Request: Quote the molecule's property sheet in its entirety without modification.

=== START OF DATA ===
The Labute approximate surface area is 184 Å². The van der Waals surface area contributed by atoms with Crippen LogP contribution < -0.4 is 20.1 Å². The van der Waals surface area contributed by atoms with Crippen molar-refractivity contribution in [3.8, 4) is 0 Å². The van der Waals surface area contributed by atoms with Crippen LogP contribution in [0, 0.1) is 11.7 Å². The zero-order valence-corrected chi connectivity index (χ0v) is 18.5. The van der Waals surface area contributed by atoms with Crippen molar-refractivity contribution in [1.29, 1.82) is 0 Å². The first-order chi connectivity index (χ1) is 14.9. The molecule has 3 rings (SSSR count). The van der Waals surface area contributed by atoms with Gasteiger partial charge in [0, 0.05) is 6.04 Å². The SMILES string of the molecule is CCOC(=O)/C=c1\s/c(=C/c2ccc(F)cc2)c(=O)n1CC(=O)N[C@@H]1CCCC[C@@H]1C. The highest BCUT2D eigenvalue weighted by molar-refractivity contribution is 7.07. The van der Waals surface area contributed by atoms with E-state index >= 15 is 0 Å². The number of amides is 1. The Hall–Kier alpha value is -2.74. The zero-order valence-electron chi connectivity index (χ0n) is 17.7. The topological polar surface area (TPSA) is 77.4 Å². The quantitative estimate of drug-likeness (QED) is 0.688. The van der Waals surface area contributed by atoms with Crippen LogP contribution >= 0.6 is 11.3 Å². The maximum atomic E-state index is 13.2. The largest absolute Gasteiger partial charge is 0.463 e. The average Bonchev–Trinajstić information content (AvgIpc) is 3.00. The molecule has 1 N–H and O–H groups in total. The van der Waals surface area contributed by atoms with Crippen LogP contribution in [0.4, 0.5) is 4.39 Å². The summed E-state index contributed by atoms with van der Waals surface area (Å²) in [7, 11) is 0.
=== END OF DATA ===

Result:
The Labute approximate surface area is 184 Å². The van der Waals surface area contributed by atoms with Crippen LogP contribution < -0.4 is 20.1 Å². The van der Waals surface area contributed by atoms with Crippen molar-refractivity contribution in [3.8, 4) is 0 Å². The van der Waals surface area contributed by atoms with Crippen LogP contribution in [0, 0.1) is 11.7 Å². The zero-order valence-corrected chi connectivity index (χ0v) is 18.5. The van der Waals surface area contributed by atoms with Crippen molar-refractivity contribution in [1.29, 1.82) is 0 Å². The first-order chi connectivity index (χ1) is 14.9. The molecule has 3 rings (SSSR count). The van der Waals surface area contributed by atoms with Gasteiger partial charge in [0, 0.05) is 6.04 Å². The SMILES string of the molecule is CCOC(=O)/C=c1\s/c(=C/c2ccc(F)cc2)c(=O)n1CC(=O)N[C@@H]1CCCC[C@@H]1C. The highest BCUT2D eigenvalue weighted by molar-refractivity contribution is 7.07. The van der Waals surface area contributed by atoms with E-state index >= 15 is 0 Å². The number of amides is 1. The Hall–Kier alpha value is -2.74. The zero-order valence-electron chi connectivity index (χ0n) is 17.7. The topological polar surface area (TPSA) is 77.4 Å². The quantitative estimate of drug-likeness (QED) is 0.688. The van der Waals surface area contributed by atoms with Crippen LogP contribution >= 0.6 is 11.3 Å². The maximum atomic E-state index is 13.2. The largest absolute Gasteiger partial charge is 0.463 e. The average Bonchev–Trinajstić information content (AvgIpc) is 3.00. The molecule has 1 N–H and O–H groups in total. The van der Waals surface area contributed by atoms with Crippen LogP contribution in [0.4, 0.5) is 4.39 Å². The summed E-state index contributed by atoms with van der Waals surface area (Å²) in [7, 11) is 0.